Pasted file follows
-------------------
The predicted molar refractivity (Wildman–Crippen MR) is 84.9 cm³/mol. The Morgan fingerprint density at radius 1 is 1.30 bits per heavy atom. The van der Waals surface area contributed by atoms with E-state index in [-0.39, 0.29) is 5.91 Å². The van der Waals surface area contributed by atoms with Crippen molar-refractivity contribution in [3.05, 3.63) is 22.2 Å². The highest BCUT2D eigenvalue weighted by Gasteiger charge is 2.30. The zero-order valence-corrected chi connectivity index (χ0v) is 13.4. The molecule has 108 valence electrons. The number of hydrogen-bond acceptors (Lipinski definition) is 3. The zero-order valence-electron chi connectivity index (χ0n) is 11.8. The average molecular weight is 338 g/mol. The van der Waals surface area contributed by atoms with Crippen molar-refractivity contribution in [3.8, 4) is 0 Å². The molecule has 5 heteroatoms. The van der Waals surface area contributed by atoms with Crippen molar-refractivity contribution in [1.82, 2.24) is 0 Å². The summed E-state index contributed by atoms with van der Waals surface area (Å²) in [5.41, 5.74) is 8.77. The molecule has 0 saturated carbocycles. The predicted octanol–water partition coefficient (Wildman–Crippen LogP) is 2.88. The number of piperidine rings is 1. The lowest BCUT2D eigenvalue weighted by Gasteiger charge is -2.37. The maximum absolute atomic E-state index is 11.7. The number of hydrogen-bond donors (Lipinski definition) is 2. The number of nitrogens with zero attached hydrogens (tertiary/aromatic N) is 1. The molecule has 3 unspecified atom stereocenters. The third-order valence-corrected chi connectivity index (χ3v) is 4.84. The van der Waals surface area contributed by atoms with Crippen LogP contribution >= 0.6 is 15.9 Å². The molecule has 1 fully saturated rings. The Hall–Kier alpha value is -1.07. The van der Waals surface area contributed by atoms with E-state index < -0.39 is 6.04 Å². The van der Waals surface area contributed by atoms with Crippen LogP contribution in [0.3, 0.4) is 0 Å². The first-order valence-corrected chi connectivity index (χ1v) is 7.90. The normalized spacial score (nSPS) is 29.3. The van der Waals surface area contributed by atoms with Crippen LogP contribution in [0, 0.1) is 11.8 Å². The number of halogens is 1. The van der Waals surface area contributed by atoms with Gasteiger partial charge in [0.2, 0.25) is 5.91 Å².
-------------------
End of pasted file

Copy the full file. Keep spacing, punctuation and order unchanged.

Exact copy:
The predicted molar refractivity (Wildman–Crippen MR) is 84.9 cm³/mol. The Morgan fingerprint density at radius 1 is 1.30 bits per heavy atom. The van der Waals surface area contributed by atoms with E-state index in [-0.39, 0.29) is 5.91 Å². The van der Waals surface area contributed by atoms with Crippen molar-refractivity contribution in [3.05, 3.63) is 22.2 Å². The highest BCUT2D eigenvalue weighted by Gasteiger charge is 2.30. The zero-order valence-corrected chi connectivity index (χ0v) is 13.4. The molecule has 108 valence electrons. The number of hydrogen-bond acceptors (Lipinski definition) is 3. The zero-order valence-electron chi connectivity index (χ0n) is 11.8. The average molecular weight is 338 g/mol. The van der Waals surface area contributed by atoms with Crippen molar-refractivity contribution in [3.8, 4) is 0 Å². The molecule has 5 heteroatoms. The van der Waals surface area contributed by atoms with Crippen molar-refractivity contribution in [1.82, 2.24) is 0 Å². The summed E-state index contributed by atoms with van der Waals surface area (Å²) in [5.41, 5.74) is 8.77. The molecule has 0 saturated carbocycles. The predicted octanol–water partition coefficient (Wildman–Crippen LogP) is 2.88. The number of piperidine rings is 1. The lowest BCUT2D eigenvalue weighted by Gasteiger charge is -2.37. The maximum absolute atomic E-state index is 11.7. The number of hydrogen-bond donors (Lipinski definition) is 2. The number of nitrogens with zero attached hydrogens (tertiary/aromatic N) is 1. The molecule has 3 unspecified atom stereocenters. The third-order valence-corrected chi connectivity index (χ3v) is 4.84. The van der Waals surface area contributed by atoms with Crippen LogP contribution >= 0.6 is 15.9 Å². The molecule has 1 fully saturated rings. The Hall–Kier alpha value is -1.07. The van der Waals surface area contributed by atoms with E-state index < -0.39 is 6.04 Å². The van der Waals surface area contributed by atoms with Crippen LogP contribution in [0.3, 0.4) is 0 Å². The first-order valence-corrected chi connectivity index (χ1v) is 7.90. The normalized spacial score (nSPS) is 29.3. The van der Waals surface area contributed by atoms with Crippen LogP contribution in [0, 0.1) is 11.8 Å². The number of halogens is 1. The van der Waals surface area contributed by atoms with Gasteiger partial charge in [0.2, 0.25) is 5.91 Å².